Devious dealers dispense dangerous drugs
by MAC OVERTON
Nov 21, 2013 | 1273 views | 0 0 comments | 32 32 recommendations | email to a friend | print
“Narcotics 101” was the topic as Sheriff’s Investigator Wayde Davis, whose main job is probing suspected drug cases, spoke Thursday to the Gilmer Kiwanis Club.

“What are the most-abused drugs in America today?” he asked. He quickly got the answer he was looking for: Prescription painkillers.

“Kids sometimes steal from their parents,” he said. “Or if you have a good kid, they may have a friend that comes over and uses your bathroom and leaves with some medicine.”

He said this is because most people don’t keep track of their medications.

He advised keeping prescription medicines locked up.

Prescription medicines which are popular on the streets include Vicodin, Xanax (“bars”), Oxycotin and Hydrocodeine, among others.

He said that in this area, Xanax is the No. 1 most-abused drug.

A single pill of Vicodin may go for $7; other medications could bring up to $10 each.

He pointed out that thousands of prescription painkillers were stolen from a Gilmer pharmacy a few years ago.

“Someone made a lot of money,” he said.

He used a PowerPoint presentation to illustrate the different kinds of drugs and illegal substances and other hazards he looks for.

Marijuana, of course, is another popular illegal substance. He told a funny story of finding marijuana in someone’s garden, and the man and wife in the home claimed they didn’t know what it was.

The man had a tattoo of a marijuana plant on his arm. He said that he had gotten it 30 years ago, and had forgot what the plant looked like.

He showed pictures of marijuana in freezer bags, about a pound each. They recently confiscated about 15 pounds in one haul. The sellers use code words, like “popcorn,” for different grades of marijuana.

Some plants he and his fellow law officers have found growing behind or near houses have been more than seven feet tall.

Davis showed pictures of different forms of methamphetamine, including powder and crystal, or ice.

He said that the “shake and bake” method of mixing chemicals to make meth in a bottle is dangerous, as is the older method of “cooking” meth.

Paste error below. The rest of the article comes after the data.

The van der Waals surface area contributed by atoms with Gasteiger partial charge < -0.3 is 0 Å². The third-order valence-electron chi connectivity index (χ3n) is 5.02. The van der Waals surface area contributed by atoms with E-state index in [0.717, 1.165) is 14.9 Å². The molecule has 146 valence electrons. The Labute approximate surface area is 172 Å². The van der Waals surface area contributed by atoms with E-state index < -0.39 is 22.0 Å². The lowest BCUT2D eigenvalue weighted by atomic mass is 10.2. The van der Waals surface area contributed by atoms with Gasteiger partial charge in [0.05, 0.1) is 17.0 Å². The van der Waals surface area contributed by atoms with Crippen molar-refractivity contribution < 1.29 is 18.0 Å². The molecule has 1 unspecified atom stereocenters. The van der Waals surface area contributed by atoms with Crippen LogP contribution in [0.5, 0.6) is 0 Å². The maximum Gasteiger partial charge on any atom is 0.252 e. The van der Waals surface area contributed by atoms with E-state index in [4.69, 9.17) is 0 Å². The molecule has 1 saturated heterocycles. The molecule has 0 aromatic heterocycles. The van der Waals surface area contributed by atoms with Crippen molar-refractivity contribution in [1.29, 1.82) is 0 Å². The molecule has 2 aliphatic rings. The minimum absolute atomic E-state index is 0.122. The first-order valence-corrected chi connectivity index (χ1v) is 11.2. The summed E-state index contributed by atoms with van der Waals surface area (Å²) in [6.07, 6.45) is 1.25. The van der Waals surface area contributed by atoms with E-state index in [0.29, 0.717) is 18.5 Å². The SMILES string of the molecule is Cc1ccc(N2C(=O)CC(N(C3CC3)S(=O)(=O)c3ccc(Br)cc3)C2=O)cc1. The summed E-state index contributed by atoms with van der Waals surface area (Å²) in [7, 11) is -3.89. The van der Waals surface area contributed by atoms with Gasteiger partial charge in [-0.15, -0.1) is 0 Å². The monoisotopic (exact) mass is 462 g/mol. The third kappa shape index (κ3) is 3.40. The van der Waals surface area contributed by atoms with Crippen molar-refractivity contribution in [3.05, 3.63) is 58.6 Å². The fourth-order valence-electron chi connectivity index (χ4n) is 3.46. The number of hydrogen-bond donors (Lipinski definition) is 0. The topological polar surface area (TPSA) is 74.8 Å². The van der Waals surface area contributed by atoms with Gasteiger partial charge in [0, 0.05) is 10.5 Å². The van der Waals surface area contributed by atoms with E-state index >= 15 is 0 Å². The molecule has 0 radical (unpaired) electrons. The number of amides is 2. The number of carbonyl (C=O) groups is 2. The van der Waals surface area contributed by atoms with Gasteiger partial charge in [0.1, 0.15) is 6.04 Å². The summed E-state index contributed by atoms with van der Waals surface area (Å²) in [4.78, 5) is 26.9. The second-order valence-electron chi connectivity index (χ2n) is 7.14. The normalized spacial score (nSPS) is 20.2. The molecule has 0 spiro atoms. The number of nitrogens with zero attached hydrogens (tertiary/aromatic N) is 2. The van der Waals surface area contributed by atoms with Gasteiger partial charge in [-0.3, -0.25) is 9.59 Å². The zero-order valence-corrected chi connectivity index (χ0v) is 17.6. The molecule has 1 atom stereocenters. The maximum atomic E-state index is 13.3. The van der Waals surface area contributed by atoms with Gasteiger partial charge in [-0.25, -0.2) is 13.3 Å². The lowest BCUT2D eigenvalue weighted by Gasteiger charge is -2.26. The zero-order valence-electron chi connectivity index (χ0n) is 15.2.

One person used “shake and bake” in his car when he was heading down the road, then threw the bottle in the back seat. It exploded, burning him severely and ruining the interior of the car.

Residue left in containers can be poisonous or explosive.

He showed slides of what meth does to its users teeth and other ill effects.

He said that meth sometimes sells for $100 a gram, so with 28 grams to an ounce, it can be profitable for dealers.

He said that meth use is prevalent in East Texas, with 19 of 44 cases requiring hospital treatment in the region in Upshur County.

Cocaine is also popular among druggies, and heroin use is “on the rise in Gilmer.”

Ecstasy can be made to look like candy, which would make it attractive to children.

K2, or spice, can cause extreme mental distortion.

One man on it, started cannibalizing his own flesh, gnawing on his arm. His dog started barking at him, so he grabbed the dog and started eating it alive.

“And I won’t tell you what a mother did to her child,” he said.

“Bath salts,” which have an effect like meth, are becoming more prevalent.

He also said that even in East Texas, drugs and drug dealing goes on it schools.

Anyone over 17 caught with illegal drugs can be jailed.

Druggies use many methods to hide their drugs.

He said he was once called to another county to help search a house for drugs.

In just a few minutes, he picked up what looked like a hair spray can and said “Here’s your drugs.” The officer who had called him in told him “I handled that three times and didn’t suspect it.”

Also, what looks like a water bottle may have water above the label and below the label, but the label hides a compartment for drugs.

Some new drugs are showing up which are combinations of other drugs, such as meth and ecstasy together.

“How bad is it (the drug problem)?” he asked. “It’s only going to get worse.”

He also told about the different routes drug gangs use to get their products from Central and South America into the U.S.

The drug cartels have plenty of money, he said.

He showed pictures of seized weapons. These included gold-plated machine guns.

In other pictures, he showed dozens of weapons seized from one drug cartel leader’s house, including grenade launchers, machine guns, rocket launchers and other devices.

Davis also showed a picture of a room piled high with bundles of cash.

If someone suspects a neighbor is involved in the drug trade, he advised them to get all the license plate numbers they safely can of vehicles going to and from that location.

He said that more drug agents are needed. He’s had to work without a partner for months, because the Sheriff’s Office has to be fully staffed on patrol.
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